Stages of Labor: Dilation Stage
Last week, I discussed prelabor. While I consider this a “stage of labor,” technically, the first stage of labor is the dilation stage. This stage is the longest of the stages of labor. The dilation stage, like its name says, is the part of labor when your cervix is thinning, softening, and dilating enough to allow your baby to be born.
The dilation stage of labor begins when contractions start becoming stronger, longer, and more closer together and ends when your cervix has dilated to ten centimeters. There is no way in knowing beforehand how long this stage will last for a mother but the average range is anywhere from two to twenty-four hours. Typically, this stage lasts longer in first time mothers however I know a couple of first time mothers who progressed through this stage in about four to five hours.
Dilation stage can be further divided into three phases: latent phase (early labor), active phase (active labor), and transition phase. I will go into more depth regarding these three stages in a few weeks.
Contractions in the beginning of this stage often last around thirty to forty seconds with a frequency from five to twenty minutes apart. Toward the end of the dilation stage, contractions will be lasting up to ninety seconds and coming every two to four minutes.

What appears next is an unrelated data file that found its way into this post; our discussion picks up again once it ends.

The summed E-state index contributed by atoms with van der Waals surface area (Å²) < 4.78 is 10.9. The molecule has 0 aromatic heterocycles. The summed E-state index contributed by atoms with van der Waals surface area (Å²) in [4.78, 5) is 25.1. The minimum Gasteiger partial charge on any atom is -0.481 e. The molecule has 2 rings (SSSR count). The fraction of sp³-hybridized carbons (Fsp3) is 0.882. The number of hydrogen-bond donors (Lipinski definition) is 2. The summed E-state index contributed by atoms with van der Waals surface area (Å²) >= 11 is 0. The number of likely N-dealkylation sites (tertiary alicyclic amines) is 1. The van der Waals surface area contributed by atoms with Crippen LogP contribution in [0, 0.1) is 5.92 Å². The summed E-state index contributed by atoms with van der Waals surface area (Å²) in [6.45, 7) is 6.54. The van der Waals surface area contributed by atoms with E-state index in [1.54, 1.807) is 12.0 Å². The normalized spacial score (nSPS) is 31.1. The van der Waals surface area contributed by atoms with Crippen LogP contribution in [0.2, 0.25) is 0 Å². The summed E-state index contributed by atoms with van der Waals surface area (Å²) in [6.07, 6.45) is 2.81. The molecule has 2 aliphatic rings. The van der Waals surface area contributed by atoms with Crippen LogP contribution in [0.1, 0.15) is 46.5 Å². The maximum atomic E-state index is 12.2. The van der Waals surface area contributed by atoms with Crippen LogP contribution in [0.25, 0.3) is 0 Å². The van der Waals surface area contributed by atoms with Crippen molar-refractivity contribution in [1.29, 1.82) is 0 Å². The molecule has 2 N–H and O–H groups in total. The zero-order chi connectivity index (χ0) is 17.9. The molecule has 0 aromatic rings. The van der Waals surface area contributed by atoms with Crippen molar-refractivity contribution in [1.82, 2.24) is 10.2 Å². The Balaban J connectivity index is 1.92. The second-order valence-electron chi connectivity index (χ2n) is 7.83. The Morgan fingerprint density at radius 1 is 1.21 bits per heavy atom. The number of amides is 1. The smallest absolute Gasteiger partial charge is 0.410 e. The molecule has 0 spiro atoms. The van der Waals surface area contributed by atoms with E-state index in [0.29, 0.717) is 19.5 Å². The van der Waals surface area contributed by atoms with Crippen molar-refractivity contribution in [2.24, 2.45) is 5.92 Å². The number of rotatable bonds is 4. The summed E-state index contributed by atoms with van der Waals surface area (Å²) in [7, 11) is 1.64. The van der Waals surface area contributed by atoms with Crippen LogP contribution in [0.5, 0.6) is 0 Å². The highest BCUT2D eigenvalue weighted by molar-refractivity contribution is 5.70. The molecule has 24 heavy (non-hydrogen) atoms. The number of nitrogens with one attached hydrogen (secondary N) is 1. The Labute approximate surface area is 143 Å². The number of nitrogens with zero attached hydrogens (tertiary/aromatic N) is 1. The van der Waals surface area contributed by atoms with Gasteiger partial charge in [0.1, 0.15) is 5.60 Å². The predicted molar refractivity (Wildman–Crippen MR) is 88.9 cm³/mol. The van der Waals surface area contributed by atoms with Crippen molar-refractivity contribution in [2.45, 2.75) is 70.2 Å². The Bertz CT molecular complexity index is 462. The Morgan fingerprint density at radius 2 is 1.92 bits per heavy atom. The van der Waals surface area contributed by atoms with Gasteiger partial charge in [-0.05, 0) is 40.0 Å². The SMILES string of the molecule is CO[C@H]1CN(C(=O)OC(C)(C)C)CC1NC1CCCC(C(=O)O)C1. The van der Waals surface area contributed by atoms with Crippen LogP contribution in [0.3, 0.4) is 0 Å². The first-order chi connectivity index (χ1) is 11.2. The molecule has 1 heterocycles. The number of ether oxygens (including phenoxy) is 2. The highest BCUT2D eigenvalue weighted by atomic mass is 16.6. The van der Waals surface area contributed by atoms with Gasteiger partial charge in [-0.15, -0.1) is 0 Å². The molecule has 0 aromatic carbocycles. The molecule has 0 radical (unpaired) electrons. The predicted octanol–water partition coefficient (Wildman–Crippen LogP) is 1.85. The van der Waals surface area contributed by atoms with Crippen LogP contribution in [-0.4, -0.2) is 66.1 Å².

Once you believe you may be in this stage of labor, you should call your care provider and doula to let them know what is going on. You should call your care provider immediately if you go into labor before thirty-seven weeks or your water breaks. You may feel confident that you can handle the contractions on your own and not want your doula yet, but it is always a good idea to give her a heads up so she can make arrangements and be ready for when you do want her. Always feel free to call your care provider and/or doula when you have any questions or concerns.
This stage can last a long time which can lead to you and your spouse and other labor support becoming fatigued, anxious, and discouraged. Make sure you are eating, drinking between every contraction, and trying to rest and relax as much as you are able.
This stage is when you can really benefit from using comfort measures. I have written several articles on different comfort measures you may want to try during this stage of labor. Check out some of them and begin practicing them today so that when you need them, you won’t have to think about it much. Find your rhythm and you will find it much easier to cope through each wave.
Remaining calm, relaxed, and in a dark environment can help aid in the production of the hormones that help your contractions stay regular and effective. Remind yourself this will not last forever and every contraction is one more closer to you holding your baby in your arms.
This article is part of a series on the stages of labor. If you are interested in other articles related to this subject, you may find them on my Stages of Labor Resource Page.
If you are in the Denton, TX area and are interested in hiring a doula for your birth experience, contact me today to schedule a free consultation. If you enjoyed this article, you may be interested in checking out my Comfort Measures in Labor page.